3. Review activity WITH your child.

Periodically sit with your teen and scroll through pictures, review texts, view the internet browser history, and review Instagram, Facebook, or other social media activity, including private messaging. Review any concerns with your teen and calmly share thoughts, feelings and expectations around the concerns. Share positives, too, and highlight the ways your teen is engaging with others in kind and respectful ways. Don't hold your teen responsible for friends' posts (i.e. Don't yell at your teen if their friend uses foul language or bullies another teen online). Calmly share your concerns and expectations.



READ: 10 Snapchats GUARANTEED To Piss Off Basically Everyone

 

4. Allow devices only to be used in public areas and require they be turned into one area overnight.


No one needs their phone in bed or the bathroom. Ever. It's totally worth purchasing a separate MP3 player or alarm clock to keep the phone out of their bedroom at night. All family members benefit from designated "no-screen" times when everyone unplugs from devices and spends time screen-free.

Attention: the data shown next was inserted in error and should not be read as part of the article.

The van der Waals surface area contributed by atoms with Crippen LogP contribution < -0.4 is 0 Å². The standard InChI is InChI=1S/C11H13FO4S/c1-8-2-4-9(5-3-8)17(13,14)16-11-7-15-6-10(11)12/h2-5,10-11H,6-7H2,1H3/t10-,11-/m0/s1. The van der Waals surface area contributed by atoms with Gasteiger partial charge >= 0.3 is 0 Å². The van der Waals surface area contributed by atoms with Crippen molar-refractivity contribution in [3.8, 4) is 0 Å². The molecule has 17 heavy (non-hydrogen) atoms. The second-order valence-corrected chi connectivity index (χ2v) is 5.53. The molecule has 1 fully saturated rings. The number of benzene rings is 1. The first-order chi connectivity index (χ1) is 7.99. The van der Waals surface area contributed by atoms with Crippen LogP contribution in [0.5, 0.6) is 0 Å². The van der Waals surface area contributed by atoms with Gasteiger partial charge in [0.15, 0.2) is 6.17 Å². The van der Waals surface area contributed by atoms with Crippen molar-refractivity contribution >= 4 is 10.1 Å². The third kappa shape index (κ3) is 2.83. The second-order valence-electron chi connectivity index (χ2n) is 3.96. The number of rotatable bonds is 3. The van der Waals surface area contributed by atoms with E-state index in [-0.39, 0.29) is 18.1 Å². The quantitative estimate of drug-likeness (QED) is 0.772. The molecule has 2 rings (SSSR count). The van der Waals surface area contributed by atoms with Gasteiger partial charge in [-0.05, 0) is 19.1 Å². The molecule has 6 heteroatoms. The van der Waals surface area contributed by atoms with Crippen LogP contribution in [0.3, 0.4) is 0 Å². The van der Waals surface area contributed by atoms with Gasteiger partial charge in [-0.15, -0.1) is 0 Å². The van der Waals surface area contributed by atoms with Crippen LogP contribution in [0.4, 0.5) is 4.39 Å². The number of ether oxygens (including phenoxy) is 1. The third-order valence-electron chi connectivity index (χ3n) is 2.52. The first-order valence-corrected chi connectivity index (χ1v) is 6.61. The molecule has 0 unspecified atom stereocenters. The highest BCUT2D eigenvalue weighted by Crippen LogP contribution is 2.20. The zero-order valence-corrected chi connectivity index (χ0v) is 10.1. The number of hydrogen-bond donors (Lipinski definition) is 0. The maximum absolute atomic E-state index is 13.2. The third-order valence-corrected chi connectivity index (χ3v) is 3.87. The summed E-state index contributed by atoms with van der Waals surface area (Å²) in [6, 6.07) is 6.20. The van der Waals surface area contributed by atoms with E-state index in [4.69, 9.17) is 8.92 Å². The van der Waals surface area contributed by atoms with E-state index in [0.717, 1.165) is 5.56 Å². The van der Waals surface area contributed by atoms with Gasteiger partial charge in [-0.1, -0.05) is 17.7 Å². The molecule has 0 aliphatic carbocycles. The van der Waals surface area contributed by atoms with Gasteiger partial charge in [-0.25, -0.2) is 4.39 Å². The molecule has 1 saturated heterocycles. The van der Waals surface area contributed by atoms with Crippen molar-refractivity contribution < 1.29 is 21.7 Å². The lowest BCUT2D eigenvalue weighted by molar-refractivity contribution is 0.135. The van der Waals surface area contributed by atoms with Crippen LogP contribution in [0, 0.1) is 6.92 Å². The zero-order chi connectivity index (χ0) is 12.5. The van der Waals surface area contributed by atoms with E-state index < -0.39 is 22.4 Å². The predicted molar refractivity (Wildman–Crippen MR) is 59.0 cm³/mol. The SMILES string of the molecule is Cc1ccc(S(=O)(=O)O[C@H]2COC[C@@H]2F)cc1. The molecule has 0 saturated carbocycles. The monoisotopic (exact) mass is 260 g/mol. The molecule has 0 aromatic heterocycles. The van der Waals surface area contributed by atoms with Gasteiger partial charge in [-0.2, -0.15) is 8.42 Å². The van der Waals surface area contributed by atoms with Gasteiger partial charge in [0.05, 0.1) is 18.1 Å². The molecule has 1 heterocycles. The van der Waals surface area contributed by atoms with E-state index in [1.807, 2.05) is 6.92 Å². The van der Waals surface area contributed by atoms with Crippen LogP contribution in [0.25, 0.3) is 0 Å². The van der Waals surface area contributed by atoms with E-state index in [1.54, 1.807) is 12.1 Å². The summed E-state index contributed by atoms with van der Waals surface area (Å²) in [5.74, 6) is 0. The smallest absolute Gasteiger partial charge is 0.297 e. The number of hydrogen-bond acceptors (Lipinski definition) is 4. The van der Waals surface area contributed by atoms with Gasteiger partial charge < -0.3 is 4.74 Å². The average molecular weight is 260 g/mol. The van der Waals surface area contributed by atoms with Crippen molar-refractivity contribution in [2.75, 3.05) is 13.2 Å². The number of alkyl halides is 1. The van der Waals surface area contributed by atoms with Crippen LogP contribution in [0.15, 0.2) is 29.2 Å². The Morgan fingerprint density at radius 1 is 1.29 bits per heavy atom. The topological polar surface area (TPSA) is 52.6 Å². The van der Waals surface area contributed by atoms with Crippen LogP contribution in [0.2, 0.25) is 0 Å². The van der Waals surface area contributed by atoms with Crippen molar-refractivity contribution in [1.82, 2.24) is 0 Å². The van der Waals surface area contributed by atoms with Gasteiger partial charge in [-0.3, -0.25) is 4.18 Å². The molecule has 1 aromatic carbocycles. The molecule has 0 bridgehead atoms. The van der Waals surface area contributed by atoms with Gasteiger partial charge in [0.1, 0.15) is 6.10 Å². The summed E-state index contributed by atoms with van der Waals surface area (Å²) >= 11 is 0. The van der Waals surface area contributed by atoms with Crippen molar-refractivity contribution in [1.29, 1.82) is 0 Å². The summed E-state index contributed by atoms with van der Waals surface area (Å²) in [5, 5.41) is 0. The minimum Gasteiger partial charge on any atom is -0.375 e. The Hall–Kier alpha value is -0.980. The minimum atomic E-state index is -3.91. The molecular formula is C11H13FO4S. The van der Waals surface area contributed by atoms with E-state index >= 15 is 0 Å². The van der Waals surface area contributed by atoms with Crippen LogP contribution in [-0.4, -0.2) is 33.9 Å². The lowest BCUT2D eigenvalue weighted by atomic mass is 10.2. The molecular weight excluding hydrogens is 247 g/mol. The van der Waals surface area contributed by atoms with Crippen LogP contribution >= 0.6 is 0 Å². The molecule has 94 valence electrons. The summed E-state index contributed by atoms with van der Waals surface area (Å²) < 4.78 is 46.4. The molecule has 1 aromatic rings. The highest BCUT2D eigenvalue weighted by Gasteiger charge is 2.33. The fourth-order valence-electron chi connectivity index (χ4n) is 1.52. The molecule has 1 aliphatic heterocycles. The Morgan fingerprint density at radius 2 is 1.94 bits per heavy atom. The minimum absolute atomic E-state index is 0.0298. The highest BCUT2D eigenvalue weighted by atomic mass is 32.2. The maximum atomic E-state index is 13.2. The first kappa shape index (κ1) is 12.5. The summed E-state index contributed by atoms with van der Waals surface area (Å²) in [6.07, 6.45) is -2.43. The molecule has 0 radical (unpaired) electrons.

5. Have your child ask herself these questions (hey, these apply to you as well!): 

READ: 4 Things Smart Parents Do To Help Their Teens THRIVE Online

 

  • Would I say this to the person's face? I mean, really, would I really say this in person, or would shyness, awkwardness, compassion, respect, human decency, etc. keep me from saying this? 
  • Would I say this to the person's face in front of their mom/dad/sibling/grandma? Would I be OK if 100 of my closest friends and enemies knew I said this?
  • If I was implicated in a crime and the police investigated my online presence, would this look at all suspicious or bad to them? (I add this because so many people make threats against each other via private message thinking it's funny or glib, but it looks awful when read by a third party. Also, teens share nude photos and in some states, teens are being prosecuted under child pornography laws, even if they are sending a picture of themselves).